Despite recent suggestions that its top financial bodies would not take any action against troubled bitcoin exchange Mt. Gox, Japan’s senior regulators are now saying they would seek to regulate bitcoin, but only as part of an international effort.
Aichi suggested that this type of large-scale coordination is needed to prevent criminals from exploiting loopholes or weak points in international law.
“If we regulate [bitcoin], international collaboration would be necessary.”
Further, Japan stepped up its rhetoric on Thursday regarding Mt. Gox, suggesting that it would intervene “if necessary” to determine what wrongdoing occurred. Japanese law enforcement officials were earlier reported to be looking into the developing Mt. Gox case, along with US regulators.
The news follows the release of more documents detailing the exchange’s long-term business plans, and mounting evidence that internal financial mismanagement was a core issue that plagued the once-prominent company.
‘Not a currency’
Aichi released a few additional details about the actions that could take space, and indicated that more government agencies could become involved in the investigation.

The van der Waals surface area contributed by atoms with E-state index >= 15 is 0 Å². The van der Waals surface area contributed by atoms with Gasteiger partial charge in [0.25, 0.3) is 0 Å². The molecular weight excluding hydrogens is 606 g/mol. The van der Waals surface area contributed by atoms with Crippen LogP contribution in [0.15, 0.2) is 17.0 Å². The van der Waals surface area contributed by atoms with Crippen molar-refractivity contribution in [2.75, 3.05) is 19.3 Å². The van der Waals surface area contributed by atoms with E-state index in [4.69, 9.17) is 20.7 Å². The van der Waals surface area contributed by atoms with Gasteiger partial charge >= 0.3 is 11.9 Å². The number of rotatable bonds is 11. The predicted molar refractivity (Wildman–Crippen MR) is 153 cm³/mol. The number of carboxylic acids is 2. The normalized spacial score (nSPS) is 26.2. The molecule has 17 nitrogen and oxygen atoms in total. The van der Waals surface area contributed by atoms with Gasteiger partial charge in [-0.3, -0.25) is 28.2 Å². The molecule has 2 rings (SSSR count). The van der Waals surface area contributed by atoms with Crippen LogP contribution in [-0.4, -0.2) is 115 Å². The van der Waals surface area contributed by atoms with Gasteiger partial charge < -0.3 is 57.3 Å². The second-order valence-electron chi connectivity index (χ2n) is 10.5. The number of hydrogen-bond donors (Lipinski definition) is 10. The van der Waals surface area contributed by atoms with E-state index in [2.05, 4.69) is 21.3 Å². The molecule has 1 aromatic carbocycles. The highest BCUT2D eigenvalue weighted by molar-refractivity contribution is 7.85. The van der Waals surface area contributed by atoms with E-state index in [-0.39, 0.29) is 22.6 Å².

He also stated that bitcoin does not meet the definition of currency under Japanese law, but did not say how this could affect any future developments. Aichi added:
“As for its legal position, a currency (under Japan’s jurisdiction) would be coins or notes issued by the Bank of Japan. At the very least, we can say bitcoin is not a currency.”
The Bank of Japan had earlier indicated that it was researching digital currencies, but stopped short of making any statements about their use.
Media take notice
Sources in Tokyo suggest news from Mt. Gox has filtered through to the mainstream, and that bitcoin is starting to receive attention from the general public, with newspaper articles appearing nearly every week.
Invading TV crews have begun to so annoy the manager of the Tokyo Bitcoin Meetup group’s favourite restaurant that, on Thursday, at least two networks were forced to wait outside and conduct one-by-one interviews.
Whether or not the increased coverage will be positive or not remains to be seen. Japanese media tend to play up the ‘dangerous hacker’ angle on any story involving bitcoin or even peer-to-peer (P2P) technology, sources say, and a recent special report on bitcoin by NHK, the national broadcaster, dedicated 15 minutes of the programme’s half-hour timeslot to discussion of Silk Road.